One advantage Indiana had during the Trump administration was that several Hoosiers had been slotted into various federal roles, not least of which was former Gov. Mike Pence serving as vice president.

Hoosiers working in Washington through the Trump administration have included former Sen. Dan Coats, Director of National Intelligence; Alex Azar, Secretary of Health and Human Services; Jerome Adams, Surgeon General; Seema Varma, Centers for Medicare and Medicaid administrator, among others in lesser roles.

Even without multiple direct lines to Hoosiers in Washington in the coming Biden administration, Holcomb was still confident that Indiana won’t miss out on any substantial clout and said he’d encourage members of any federal administration to turn their eyes toward Indiana if they need input or ideas.

Holcomb has also developed strong relations with Indiana’s Congressional delegation — which consists of two Democratic House members along with seven Republican representatives and two Republican Senators — and that communicating across the aisle with Indiana’s own has never been a challenge.

Holcomb cited as an example strong cooperation with former Democratic Rep. Pete Visclosky, who represented northwest Indiana before retiring at the end of this term, on a project to secure funding to double-track the South Shore rail line to Chicago to improve commuter options from Indiana to the city.

The governor also noted that COVID-19 has brought him into contact and cooperation with many other governors around the Midwest of both parties as they all work together to take a regional approach to containing the contagious virus in their states.

“I look forward to working with everyone and anyone that wants to help Indiana get better and stronger and that’s what matters top me,” Holcomb said.

Holcomb briefly fielded questions about working though backlogs in unemployment benefits — the state has distributed more than $6 billion in assistance since the start of the pandemic — and in continued work with the state lawmakers and state agencies on improving care for seniors in nursing care, especially after those facilities have been hit hard by COVID-19.

Battling COVID-19 is obviously top of the agenda right now for Indiana, but the state is seeing the end of the pandemic in the distance as vaccines have started going out.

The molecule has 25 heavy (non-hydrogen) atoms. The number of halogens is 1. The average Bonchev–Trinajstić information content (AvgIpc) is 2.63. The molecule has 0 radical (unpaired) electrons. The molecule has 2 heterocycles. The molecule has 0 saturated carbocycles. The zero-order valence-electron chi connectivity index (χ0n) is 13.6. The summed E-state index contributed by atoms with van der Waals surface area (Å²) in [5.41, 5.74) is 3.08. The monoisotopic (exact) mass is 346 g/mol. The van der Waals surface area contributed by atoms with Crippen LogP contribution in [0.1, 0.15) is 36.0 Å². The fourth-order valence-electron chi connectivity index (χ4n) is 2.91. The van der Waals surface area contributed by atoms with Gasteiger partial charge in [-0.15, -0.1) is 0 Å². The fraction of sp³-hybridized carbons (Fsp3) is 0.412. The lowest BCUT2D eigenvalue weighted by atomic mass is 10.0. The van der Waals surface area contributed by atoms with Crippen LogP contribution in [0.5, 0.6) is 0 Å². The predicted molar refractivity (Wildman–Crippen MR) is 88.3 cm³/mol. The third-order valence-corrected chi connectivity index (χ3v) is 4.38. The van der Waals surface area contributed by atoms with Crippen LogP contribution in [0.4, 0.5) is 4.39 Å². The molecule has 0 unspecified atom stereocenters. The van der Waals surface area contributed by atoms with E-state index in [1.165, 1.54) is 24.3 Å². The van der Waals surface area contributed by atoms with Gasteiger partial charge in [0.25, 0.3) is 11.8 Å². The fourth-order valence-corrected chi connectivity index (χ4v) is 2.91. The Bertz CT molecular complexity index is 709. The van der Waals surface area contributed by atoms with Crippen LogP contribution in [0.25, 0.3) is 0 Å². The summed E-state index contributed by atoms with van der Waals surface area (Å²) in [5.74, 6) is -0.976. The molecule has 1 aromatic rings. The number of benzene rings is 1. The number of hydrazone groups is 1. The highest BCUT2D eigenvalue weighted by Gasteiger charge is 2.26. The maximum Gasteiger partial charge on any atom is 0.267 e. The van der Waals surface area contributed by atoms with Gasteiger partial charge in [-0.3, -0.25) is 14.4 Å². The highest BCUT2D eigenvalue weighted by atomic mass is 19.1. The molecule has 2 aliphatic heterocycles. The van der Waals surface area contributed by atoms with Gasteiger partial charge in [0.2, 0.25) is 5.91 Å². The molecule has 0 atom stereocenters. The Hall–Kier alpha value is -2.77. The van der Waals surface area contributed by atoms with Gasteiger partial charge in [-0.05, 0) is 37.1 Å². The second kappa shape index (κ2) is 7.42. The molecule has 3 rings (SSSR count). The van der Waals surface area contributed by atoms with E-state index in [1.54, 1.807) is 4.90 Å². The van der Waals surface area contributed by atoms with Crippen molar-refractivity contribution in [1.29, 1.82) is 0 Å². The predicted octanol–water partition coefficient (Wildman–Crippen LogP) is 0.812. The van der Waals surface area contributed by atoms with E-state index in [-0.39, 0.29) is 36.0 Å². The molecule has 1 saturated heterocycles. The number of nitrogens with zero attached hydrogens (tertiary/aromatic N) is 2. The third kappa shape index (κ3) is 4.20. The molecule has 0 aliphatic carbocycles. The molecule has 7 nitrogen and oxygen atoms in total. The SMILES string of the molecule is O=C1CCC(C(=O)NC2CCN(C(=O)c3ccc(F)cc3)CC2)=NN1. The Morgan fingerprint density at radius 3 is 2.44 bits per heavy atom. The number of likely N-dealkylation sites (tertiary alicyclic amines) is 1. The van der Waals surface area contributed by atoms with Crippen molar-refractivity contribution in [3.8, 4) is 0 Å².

Distribution of vaccines is the main order of business right now, with the state announcing Wednesday that Hoosiers 80 and older can begin receiving shots as soon as this weekend and eligibility expands to the state’s oldest and most vulnerable population.

Holcomb’s term will extend beyond the pandemic, assuming it gets under control primarily during 2021, so what lies on the other side of COVID-19?

For Holcomb, who is more cut from the mold of economically minded former Gov. Mitch Daniels than from his previous boss in the more politically focused Pence, his priorities past the pandemic will shift back to economy and workforce.

“How do we accelerate away from COVID-19 safely and position ourselves and everything we’ve been doing?” Holcomb said of his second-term goals. “A lot of the investments that we’re making are all future-oriented, whether it’s making sure we’re future-proofing job security and pursuing strategically the types of jobs that will be there in 40 years.”

Indiana is currently an in-migration state, with more Americans coming into the state than leaving it for others. A significant flow of that migration is coming out of neighboring Illinois, but the state is drawing from other places, too. Home building boomed in 2020 compared to other years.

But Indiana is also seeing what Holcomb called a “K-shaped recovery” from COVID-19. Some industries like construction, RV manufacturing and marine manufacturing have boomed coming out of the pandemic shutdown in early 2020, but others haven’t rebounded nearly as well.

Echoing a need northeast Indiana development officials talk about frequently, Holcomb said skilling up workers to fill the cutting edge jobs the state is developing in advanced manufacturing and other fields has to be a priority. And with the pandemic proving the usefulness and importance of technology in the modern economy, that need has only been reinforced.

“A lot of different industries that are crushing it, but there are some on that other leg that we have to skill up to fill the jobs that are there,” Holcomb said. “Because of COVID-19 and technology and global trade, COVID-19 has brought the future up a lot closer, faster.”

Rapid economic changes that left some workers in the dust played into part of the core reasons why Trump attracted a lot of support in his initial bid for the White House, especially in rural and working-class areas that have fallen behind more than urban centers.

The state vision ties back to his earlier commentary on actions vs. words — Holcomb’s goal for the next four years is to try to make the moves or at least set in motion the pieces that will position Indiana’s economy and people to thrive in the next phase of America’s modern workforce.

He’s looking 40 years ahead, with four more years to do his part to make it so.

“That’s our central focus is, that’s our vision and how do we realize our vision so that in 40 years, what we did here in the last four, eight, we can not just be proud of but it makes a marketable difference,” Holcomb said.